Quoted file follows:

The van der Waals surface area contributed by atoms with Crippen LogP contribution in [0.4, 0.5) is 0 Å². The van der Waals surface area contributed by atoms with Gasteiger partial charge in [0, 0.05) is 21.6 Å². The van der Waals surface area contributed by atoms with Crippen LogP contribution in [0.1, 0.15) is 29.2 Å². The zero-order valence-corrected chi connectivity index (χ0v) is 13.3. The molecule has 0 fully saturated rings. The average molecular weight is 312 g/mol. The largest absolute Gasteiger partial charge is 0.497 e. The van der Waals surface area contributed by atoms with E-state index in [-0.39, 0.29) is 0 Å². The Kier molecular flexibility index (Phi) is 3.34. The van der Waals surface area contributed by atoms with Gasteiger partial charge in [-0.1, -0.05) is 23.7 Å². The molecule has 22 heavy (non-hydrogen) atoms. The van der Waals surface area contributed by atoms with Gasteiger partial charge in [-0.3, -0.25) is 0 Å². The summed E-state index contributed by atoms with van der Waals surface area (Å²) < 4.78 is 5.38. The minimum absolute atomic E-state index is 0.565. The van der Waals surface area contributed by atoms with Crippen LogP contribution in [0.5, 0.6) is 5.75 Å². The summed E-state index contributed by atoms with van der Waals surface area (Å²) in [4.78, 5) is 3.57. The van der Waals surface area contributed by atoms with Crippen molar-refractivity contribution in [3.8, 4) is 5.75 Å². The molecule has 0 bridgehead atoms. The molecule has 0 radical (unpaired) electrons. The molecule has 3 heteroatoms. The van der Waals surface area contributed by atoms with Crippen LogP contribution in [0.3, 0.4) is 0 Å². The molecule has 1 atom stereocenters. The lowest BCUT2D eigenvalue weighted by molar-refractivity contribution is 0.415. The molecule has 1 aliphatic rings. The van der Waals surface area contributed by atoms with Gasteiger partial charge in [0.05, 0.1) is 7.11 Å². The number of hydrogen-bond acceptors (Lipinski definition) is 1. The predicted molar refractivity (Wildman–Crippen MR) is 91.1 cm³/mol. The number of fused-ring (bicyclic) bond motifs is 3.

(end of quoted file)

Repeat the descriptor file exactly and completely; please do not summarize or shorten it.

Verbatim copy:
The van der Waals surface area contributed by atoms with Crippen LogP contribution in [0.4, 0.5) is 0 Å². The van der Waals surface area contributed by atoms with Gasteiger partial charge in [0, 0.05) is 21.6 Å². The van der Waals surface area contributed by atoms with Crippen LogP contribution in [0.1, 0.15) is 29.2 Å². The zero-order valence-corrected chi connectivity index (χ0v) is 13.3. The molecule has 0 fully saturated rings. The average molecular weight is 312 g/mol. The largest absolute Gasteiger partial charge is 0.497 e. The van der Waals surface area contributed by atoms with E-state index in [-0.39, 0.29) is 0 Å². The Kier molecular flexibility index (Phi) is 3.34. The van der Waals surface area contributed by atoms with Gasteiger partial charge in [-0.1, -0.05) is 23.7 Å². The molecule has 22 heavy (non-hydrogen) atoms. The van der Waals surface area contributed by atoms with Gasteiger partial charge in [-0.3, -0.25) is 0 Å². The summed E-state index contributed by atoms with van der Waals surface area (Å²) < 4.78 is 5.38. The minimum absolute atomic E-state index is 0.565. The van der Waals surface area contributed by atoms with Crippen LogP contribution in [0.5, 0.6) is 5.75 Å². The summed E-state index contributed by atoms with van der Waals surface area (Å²) in [4.78, 5) is 3.57. The van der Waals surface area contributed by atoms with Crippen molar-refractivity contribution in [3.8, 4) is 5.75 Å². The molecule has 0 bridgehead atoms. The molecule has 0 radical (unpaired) electrons. The molecule has 3 heteroatoms. The van der Waals surface area contributed by atoms with Crippen LogP contribution in [0.3, 0.4) is 0 Å². The molecule has 1 atom stereocenters. The lowest BCUT2D eigenvalue weighted by molar-refractivity contribution is 0.415. The molecule has 1 aliphatic rings. The van der Waals surface area contributed by atoms with Gasteiger partial charge in [0.05, 0.1) is 7.11 Å². The number of hydrogen-bond acceptors (Lipinski definition) is 1. The predicted molar refractivity (Wildman–Crippen MR) is 91.1 cm³/mol. The number of fused-ring (bicyclic) bond motifs is 3.